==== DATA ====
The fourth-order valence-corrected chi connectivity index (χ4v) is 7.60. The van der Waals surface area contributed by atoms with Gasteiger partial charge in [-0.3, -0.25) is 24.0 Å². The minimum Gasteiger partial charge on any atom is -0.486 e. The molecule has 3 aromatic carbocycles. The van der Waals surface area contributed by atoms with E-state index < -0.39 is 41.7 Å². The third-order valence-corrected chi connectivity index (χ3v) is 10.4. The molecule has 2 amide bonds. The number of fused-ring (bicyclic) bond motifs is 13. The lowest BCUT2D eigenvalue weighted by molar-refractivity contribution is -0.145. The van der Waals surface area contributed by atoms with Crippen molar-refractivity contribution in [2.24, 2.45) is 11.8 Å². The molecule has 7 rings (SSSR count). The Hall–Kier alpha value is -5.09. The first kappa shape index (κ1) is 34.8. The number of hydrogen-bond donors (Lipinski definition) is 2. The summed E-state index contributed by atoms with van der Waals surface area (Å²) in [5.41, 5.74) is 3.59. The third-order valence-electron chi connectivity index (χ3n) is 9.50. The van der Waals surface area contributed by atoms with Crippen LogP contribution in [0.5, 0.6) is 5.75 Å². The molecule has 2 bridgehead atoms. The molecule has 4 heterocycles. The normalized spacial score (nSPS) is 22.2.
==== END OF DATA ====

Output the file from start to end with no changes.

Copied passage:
The fourth-order valence-corrected chi connectivity index (χ4v) is 7.60. The van der Waals surface area contributed by atoms with Gasteiger partial charge in [-0.3, -0.25) is 24.0 Å². The minimum Gasteiger partial charge on any atom is -0.486 e. The molecule has 3 aromatic carbocycles. The van der Waals surface area contributed by atoms with E-state index < -0.39 is 41.7 Å². The third-order valence-corrected chi connectivity index (χ3v) is 10.4. The molecule has 2 amide bonds. The number of fused-ring (bicyclic) bond motifs is 13. The lowest BCUT2D eigenvalue weighted by molar-refractivity contribution is -0.145. The van der Waals surface area contributed by atoms with Crippen molar-refractivity contribution in [2.24, 2.45) is 11.8 Å². The molecule has 7 rings (SSSR count). The Hall–Kier alpha value is -5.09. The first kappa shape index (κ1) is 34.8. The number of hydrogen-bond donors (Lipinski definition) is 2. The summed E-state index contributed by atoms with van der Waals surface area (Å²) in [5.41, 5.74) is 3.59. The third-order valence-electron chi connectivity index (χ3n) is 9.50. The van der Waals surface area contributed by atoms with Crippen LogP contribution in [0.5, 0.6) is 5.75 Å². The molecule has 2 bridgehead atoms. The molecule has 4 heterocycles. The normalized spacial score (nSPS) is 22.2.